Love rebuff

Indie = no pickups?
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SONIC REDUCER Hey, subliminal kids, watch out for those Music and Lyrics billboards all over town — they're as deadly as Pretty Ricky's between-the-sheets crunk, chased by Justin Timberlake covers such as the Klaxons' strings-laced "My Love" and Rock Plaza Central's mead-soaked "Sexy Back." The poster pic is so mundane that it catches then holds your attention: Hugh Grant and Drew Barrymore shyly demur from meeting the viewer's, and each other's, eyes, choosing instead to moon over — what? Music, lyrics, Craigslist casual encounter ads, old mug shots? With Valentine's Day shuffling furtively around the corner, I'd venture that it's best Hugh and Drew weren't out bonding over some cozy Cattle Decapitation appearance, because as all we brave, San Francisco live-music lovers know, hot hookups and cool shows don't necessarily mix.

Unspoken rule number 14 of San Francisco rock, according to your cruise director on the Glumboat: don't hit on the local wildlife at shows. San Francisco's SFMFs (single female music fans, for all you acronym haters) know, Joe. Single is an increasingly obsolete format in vinyl, CD, and skin and bones — consider it a mission impossible to meet nonattached men, women, or potted plants at shows. I don't care which way you swing (if — caveat — you're not in the band itself), you're more likely to have a close, personal relationship with the bouncer who's forcibly removing you from the club than someone you'd potentially want to date. You have a better chance meeting some fast ninetysomething at a retirement home than at a show.

If you've just moved to town: so sorry to bust up your illusions of glam romance, but concerts here are simply not pickup scenes — for anyone other than the guys and girls in the band. Hip-hop, folk, C&W, blues, pop, and rock lovelorns — you're all outta luck, though indie rock is the absolute worst. You know that cute, floppy-haired, gangly boy rocker in a polo shirt and Converse by the side of the stage? He may be by himself (and likely he has a futsy partner tucked away at home), but that doesn't mean he actually wants to talk to anyone — let alone get a phone number.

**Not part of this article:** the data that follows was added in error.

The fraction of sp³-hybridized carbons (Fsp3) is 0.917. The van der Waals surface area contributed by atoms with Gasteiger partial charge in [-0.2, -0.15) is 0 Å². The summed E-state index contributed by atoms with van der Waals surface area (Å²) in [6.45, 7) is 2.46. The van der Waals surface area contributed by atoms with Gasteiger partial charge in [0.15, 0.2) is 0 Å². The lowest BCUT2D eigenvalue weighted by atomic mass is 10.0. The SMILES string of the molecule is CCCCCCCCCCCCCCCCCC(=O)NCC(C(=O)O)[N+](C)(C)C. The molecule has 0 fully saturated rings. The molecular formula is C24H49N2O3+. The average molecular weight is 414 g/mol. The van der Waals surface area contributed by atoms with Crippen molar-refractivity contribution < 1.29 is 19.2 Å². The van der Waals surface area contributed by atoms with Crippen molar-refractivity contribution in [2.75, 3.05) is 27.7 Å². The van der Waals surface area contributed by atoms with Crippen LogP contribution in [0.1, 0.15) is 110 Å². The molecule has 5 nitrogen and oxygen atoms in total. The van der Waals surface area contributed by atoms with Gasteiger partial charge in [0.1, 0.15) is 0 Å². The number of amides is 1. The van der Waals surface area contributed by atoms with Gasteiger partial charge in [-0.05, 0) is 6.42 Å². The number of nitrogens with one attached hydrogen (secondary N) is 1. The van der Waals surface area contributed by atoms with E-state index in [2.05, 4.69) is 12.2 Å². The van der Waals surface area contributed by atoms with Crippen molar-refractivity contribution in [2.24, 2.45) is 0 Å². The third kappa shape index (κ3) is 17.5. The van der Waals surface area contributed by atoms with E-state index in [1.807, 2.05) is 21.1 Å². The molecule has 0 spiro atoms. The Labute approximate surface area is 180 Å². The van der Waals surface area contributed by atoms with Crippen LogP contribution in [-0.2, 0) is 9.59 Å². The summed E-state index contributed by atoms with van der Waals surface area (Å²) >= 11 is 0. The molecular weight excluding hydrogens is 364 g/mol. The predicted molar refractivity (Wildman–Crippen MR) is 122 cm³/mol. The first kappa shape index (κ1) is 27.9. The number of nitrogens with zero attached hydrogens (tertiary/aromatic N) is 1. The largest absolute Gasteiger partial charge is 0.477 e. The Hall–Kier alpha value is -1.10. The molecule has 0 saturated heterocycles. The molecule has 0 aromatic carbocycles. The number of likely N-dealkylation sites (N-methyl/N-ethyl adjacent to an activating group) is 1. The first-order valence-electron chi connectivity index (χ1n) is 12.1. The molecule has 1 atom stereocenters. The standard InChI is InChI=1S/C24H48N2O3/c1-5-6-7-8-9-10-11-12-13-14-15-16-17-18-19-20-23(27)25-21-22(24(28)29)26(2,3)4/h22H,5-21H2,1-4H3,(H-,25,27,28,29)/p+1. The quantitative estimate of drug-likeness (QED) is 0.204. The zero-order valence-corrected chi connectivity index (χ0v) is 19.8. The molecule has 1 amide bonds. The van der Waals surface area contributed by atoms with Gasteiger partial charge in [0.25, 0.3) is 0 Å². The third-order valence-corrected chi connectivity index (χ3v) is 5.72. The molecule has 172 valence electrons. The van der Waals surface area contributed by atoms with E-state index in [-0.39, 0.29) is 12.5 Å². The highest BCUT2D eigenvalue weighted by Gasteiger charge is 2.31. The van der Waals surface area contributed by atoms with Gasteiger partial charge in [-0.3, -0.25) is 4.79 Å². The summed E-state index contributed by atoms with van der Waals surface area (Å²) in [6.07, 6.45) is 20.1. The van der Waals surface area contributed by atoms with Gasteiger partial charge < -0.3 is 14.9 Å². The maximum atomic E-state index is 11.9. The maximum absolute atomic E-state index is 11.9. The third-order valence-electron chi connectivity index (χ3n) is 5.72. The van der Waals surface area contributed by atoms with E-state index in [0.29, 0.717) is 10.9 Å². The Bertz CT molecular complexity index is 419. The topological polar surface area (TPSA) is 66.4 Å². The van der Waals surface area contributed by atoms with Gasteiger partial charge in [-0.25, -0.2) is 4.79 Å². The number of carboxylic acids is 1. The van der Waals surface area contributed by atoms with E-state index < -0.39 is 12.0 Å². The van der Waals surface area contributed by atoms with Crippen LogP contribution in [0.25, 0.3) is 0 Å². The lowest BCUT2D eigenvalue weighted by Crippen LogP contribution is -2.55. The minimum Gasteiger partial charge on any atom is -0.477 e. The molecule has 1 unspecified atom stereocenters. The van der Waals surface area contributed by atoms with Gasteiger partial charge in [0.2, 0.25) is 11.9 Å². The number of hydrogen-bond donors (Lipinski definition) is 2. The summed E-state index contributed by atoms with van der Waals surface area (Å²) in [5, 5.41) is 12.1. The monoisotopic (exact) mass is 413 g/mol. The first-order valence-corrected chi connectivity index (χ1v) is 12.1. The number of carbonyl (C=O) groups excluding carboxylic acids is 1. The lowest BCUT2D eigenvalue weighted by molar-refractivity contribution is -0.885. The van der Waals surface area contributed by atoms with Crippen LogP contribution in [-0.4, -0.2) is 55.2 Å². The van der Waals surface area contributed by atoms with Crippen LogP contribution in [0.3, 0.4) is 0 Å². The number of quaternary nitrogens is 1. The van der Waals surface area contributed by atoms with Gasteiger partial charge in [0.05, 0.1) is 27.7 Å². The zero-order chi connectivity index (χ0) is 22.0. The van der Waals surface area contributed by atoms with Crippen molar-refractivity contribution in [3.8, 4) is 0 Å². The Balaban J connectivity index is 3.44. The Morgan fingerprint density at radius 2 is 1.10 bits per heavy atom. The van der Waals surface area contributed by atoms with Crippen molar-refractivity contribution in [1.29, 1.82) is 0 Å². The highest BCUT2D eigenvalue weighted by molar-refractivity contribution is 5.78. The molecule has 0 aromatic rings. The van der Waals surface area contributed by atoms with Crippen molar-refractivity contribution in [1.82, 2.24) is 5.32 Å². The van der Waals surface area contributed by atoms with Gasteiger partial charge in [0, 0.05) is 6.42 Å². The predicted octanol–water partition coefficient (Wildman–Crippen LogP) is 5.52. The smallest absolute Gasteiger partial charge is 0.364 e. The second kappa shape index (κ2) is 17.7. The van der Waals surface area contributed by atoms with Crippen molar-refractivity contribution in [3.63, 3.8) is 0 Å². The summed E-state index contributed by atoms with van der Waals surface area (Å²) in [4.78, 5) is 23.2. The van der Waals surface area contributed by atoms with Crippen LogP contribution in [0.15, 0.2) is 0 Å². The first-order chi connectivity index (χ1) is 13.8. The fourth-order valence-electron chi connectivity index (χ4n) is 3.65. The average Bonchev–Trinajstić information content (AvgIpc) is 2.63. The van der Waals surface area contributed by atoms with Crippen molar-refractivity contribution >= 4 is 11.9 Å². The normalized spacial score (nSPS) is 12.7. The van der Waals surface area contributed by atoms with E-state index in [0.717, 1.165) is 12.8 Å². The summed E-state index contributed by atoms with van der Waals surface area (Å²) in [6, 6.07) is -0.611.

All this is what I've gathered during my many years of showgoing — and a quick, extremely unscientific poll of singletons in Guardian editorial bears me out. Sample responses: "Everyone's all cliqued up at shows." "You go with your friends, find your spot, and you don't talk to other people. Ever." "At dance clubs you meet other people because you're actually dancing with each other. At live shows everyone's looking at the stage." "It's too loud to talk." "San Francisco has a reputation of being aloof." "Maybe you can talk to someone when you're standing in line at the bar?"

"Either it's all guys or the one girl you want to hit on will be someone in the band's girlfriend," said calendar editor Duncan Scott Davidson, who's also clocked time as a doorguy at Slim's, the Endup, and 111 Minna. "The only time I ever tried to pick up someone was at a Bomb show, and she turned out to be Bomb drummer Tony Fag's girlfriend." Irony abounds.

He's actually seen guys trying to hit on women at shows, he added, "But what do you say? 'This band really rocks, huh?' "

My favorite answer is "People are just there for the music," which does say something about our fair scene's integrity if you believe music lovers are simply there to see and hear, not to hook up. And perhaps it imparts even more about the nature of local original music, which is less about the damsels than going dumb, less about the sex than the noise sax solos — with the Lovemakers in the horny minority. Chalk it up to the Bay Area's feminist legacy and the p.c.

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